I just read a headline on Ad Gabber that said, "Being Nice Will Kill Young Creatives."
The article says, "It's true being nice just to be nice doesn't help anyone. In fact, according to this video for the Denver Ad Club, it can cause a person to drown. Of course, no one in advertising is ever nice just to be nice. In fact, going into advertising offers the perfect platform for a person to rip the shit out of another person and toss it of as simply "critiquing the work."
So, so true. Yesterday I was chatting with another Advertising instructor. He normally rips the shit of of his students with the full intention of making them better creatives. We were talking about how this somewhat harsh method was really for the best of the students. Being tough pushes them and results in better creative. The sucky kids won't care and will end up hating the teacher, but the good ones will care, will work harder and will create better work.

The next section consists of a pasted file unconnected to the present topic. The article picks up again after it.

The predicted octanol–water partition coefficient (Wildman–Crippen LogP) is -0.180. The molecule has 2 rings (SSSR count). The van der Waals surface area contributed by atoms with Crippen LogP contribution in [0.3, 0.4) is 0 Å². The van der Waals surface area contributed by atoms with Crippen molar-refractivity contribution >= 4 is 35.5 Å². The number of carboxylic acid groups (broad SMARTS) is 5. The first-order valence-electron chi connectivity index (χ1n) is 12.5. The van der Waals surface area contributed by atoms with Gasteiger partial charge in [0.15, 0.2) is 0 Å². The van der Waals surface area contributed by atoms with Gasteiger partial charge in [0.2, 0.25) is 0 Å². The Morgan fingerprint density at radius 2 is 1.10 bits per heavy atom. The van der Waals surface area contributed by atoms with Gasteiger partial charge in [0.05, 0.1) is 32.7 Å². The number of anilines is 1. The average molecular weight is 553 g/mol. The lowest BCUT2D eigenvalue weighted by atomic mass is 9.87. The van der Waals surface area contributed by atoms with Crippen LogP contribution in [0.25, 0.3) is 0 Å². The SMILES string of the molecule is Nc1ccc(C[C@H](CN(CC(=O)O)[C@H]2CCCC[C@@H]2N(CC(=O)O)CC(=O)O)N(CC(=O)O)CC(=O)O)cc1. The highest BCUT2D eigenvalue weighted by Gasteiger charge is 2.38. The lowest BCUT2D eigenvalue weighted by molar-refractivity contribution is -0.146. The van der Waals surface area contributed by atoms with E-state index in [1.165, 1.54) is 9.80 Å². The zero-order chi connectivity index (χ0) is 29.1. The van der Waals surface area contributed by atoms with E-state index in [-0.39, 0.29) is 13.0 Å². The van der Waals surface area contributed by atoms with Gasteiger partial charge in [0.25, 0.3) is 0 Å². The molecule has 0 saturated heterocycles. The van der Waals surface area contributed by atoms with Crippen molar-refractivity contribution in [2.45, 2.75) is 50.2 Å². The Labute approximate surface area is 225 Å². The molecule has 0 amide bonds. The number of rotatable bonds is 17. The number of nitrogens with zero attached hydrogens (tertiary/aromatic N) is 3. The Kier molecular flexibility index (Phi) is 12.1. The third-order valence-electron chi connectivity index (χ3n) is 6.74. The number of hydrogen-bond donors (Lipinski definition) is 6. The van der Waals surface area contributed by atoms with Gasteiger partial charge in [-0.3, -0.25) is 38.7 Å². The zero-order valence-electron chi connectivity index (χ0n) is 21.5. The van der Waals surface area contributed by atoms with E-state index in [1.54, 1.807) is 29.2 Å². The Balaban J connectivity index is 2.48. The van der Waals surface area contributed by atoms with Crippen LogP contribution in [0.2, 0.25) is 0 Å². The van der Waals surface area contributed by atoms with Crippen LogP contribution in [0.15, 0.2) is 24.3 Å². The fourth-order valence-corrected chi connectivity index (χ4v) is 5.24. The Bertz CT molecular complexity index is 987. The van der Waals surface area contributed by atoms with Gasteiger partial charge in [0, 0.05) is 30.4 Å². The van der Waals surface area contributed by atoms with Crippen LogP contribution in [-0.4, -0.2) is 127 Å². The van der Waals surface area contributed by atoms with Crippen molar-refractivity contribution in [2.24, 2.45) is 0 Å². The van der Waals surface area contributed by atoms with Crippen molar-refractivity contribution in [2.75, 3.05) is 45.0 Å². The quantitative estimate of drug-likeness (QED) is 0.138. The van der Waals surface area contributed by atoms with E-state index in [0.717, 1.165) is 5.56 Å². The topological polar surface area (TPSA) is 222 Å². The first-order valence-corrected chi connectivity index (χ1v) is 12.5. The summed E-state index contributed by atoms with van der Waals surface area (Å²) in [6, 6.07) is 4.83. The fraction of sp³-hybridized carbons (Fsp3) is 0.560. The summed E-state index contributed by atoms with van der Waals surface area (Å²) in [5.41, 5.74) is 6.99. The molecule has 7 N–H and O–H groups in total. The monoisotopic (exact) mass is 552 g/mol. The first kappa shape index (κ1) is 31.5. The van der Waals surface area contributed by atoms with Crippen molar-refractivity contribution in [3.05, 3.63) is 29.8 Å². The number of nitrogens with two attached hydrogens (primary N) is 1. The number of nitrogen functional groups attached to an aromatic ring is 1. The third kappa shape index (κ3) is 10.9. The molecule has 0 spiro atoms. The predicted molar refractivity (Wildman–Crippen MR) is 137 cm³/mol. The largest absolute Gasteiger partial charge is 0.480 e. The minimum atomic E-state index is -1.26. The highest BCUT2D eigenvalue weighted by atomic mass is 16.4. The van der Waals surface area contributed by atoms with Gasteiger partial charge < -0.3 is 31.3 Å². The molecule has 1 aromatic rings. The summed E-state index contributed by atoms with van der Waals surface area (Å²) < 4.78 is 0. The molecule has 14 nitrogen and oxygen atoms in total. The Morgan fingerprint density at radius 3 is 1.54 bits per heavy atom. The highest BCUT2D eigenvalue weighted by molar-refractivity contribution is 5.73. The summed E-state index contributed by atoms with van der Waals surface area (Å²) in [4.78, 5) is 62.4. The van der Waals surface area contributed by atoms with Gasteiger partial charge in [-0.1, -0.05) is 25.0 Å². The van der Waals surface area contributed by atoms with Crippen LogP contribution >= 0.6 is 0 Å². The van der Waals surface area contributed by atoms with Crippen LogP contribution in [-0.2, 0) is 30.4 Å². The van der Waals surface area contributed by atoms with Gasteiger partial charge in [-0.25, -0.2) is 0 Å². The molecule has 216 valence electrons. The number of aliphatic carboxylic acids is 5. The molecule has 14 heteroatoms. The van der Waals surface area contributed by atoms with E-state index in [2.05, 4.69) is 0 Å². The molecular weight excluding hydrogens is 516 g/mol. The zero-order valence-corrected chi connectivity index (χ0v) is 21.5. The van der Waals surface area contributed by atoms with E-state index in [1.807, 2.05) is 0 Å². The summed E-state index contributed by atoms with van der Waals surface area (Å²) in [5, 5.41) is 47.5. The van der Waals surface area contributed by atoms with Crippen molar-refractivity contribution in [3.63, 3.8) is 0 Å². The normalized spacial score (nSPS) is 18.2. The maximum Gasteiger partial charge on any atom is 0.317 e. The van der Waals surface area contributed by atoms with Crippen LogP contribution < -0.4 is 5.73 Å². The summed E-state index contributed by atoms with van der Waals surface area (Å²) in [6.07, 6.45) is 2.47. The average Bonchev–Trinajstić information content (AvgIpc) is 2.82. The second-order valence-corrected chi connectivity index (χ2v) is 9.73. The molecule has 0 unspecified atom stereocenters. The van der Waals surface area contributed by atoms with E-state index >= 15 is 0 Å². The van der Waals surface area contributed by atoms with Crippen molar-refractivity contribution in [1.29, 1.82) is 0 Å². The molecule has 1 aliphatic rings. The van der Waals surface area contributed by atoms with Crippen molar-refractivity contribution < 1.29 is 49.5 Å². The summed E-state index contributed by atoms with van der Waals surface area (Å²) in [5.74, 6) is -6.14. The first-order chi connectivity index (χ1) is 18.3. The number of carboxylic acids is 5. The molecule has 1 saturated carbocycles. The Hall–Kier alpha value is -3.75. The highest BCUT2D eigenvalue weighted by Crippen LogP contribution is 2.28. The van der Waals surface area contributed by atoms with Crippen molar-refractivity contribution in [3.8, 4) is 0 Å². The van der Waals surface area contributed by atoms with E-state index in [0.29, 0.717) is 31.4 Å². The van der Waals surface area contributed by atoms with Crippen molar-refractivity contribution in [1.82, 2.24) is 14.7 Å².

We all know what we mean when we use the word nice. How was your date tonight? Nice. How do you like my new haircut? It's nice. Nice is the word we use when we can't think of something more substantial to say.
Is that really what you want to hear about your portfolio? Sure, being nice to you (with regard to your work) spares everyone's feelings. But, back to the Ad Gabber article -- Being nice will kill young creatives.
Keep that in mind when a creative director or an instructor rips your idea apart. In fact, seek out criticism. I always feel bad when I don't like work in someone's portfolio and they are sitting right in front of me waiting for my response. I will always try to give some suggestions as to how they could rethink or rework or even just start over with their idea. I might feel bad that I didn't praise the work, but I do know better work may come out of my advice.
Mostly, I think I am too nice. I struggle with what to say about a book that I don't think is strong. Usually, it's "you have a good range of work." Which is true without being judgmental. Starting today, I will taper that practice. Of course manners and politeness won't be tapered. But everyone deserves honesty and genuine feedback and maybe my being too nice in that regard is the exact opposite of being helpful.